NO ONE likes to admit it, but Paul McCartney remains a persistent influence on rock 'n' roll's new wave.
Songwriters such as Crowded House's Neil Finn, XTC's Andy Partridge, Squeeze's Glenn Tilbrook and the dBs' Peter Holsapple have embraced McCartney's melodic craftsmanship and resilient romanticism. New Zealand's Crowded House (constructed from the broken pieces of Split Enz) have used the McCartneyesque pop hook of their single, "Don't Dream It's Over," to crack the American top-10 singles chart, and their debut album recalls McCartney's moody, artsy writing of the "Rubber Soul/Revolver" era.
Few things in pop music are as consistent as the pleasures of melody, and Finn's fine-grained tenor moves purposefully and rewardingly through chord after chord. His melodies build into the grand harmonies of "World Where You Live," the impassioned cry of "I Walk Away" and the hypnotic "hey now" of "Don't Dream It's Over." Finn's indifferent lyrics are rather vague parables with uplifting messages, but producer Mitchell Froom oversees the firmly rocking beat and slightly quirky effects that make the record sound more modern than nostalgic.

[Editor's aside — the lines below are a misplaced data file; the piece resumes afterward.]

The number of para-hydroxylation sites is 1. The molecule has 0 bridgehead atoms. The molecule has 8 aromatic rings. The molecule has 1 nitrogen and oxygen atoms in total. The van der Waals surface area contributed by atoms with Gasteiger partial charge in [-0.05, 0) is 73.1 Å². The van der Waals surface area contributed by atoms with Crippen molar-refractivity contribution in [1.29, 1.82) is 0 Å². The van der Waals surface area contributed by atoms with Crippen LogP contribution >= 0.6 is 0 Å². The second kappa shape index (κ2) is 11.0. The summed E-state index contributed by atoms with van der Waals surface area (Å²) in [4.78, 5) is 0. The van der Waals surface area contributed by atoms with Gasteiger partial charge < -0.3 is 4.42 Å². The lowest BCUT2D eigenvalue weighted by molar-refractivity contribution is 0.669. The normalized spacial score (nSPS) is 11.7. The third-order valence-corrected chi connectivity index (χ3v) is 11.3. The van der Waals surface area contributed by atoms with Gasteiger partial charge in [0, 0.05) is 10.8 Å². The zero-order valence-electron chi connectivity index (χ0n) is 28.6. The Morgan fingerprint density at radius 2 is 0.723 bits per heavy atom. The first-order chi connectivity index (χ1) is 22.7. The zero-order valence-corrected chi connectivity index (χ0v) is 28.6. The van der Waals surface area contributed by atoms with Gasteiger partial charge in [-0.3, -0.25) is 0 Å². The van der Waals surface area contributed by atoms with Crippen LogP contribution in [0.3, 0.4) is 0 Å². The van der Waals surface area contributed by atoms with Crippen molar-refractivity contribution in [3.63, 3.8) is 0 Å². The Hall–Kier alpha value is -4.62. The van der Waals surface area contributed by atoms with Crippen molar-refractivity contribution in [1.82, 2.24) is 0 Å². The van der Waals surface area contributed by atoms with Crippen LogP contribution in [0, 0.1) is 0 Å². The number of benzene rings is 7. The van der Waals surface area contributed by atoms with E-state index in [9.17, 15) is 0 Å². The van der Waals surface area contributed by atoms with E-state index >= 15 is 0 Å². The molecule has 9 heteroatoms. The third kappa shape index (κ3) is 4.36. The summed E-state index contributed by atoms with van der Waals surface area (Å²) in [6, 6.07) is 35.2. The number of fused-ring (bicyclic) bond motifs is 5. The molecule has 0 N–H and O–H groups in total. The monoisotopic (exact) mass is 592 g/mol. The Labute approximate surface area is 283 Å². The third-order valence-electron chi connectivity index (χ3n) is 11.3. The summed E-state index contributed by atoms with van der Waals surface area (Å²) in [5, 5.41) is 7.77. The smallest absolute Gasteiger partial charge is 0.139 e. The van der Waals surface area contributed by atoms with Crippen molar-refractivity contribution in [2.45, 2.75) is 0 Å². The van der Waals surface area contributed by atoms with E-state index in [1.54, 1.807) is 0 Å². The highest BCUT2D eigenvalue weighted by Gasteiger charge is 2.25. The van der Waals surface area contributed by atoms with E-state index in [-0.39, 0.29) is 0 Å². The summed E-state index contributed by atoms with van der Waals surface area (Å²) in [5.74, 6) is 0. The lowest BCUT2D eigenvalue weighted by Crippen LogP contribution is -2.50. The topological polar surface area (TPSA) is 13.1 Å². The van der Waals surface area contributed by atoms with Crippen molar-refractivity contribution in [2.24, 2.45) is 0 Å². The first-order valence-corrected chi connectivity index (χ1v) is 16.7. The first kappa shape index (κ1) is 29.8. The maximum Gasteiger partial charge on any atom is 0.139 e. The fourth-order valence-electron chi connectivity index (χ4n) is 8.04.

Paul Kelly has been a Springsteenish singer-songwriter in Australia for 10 years now, but "Gossip" is his first American release. It's a most welcome revelation. Kelly's tightly written stories about death, redemption and girlfriends are repeatedly marked by sly wit and memorable turns of phrase.
The muscular blue-collar-rock quintet and Kelly's dry, understated vocals cover a lot of stylistic territory, but everything is stamped by the band's down-to-earth conviction. Highlights include the exuberant memory song, "Leaps and Bounds"; the Biblical fable, "Don't Harm the Messenger"; and the Merseybeat heartbreak song, "Before Too Long." CROWDED HOUSE -- "Crowded House" (Capitol FXT-12485). PAUL KELLY & THE MESSENGERS -- "Gossip" (A&M SP-5157).
Both appearing Friday at the Warner Theater. Kelly & the Messengers also appear Monday at the Bayou.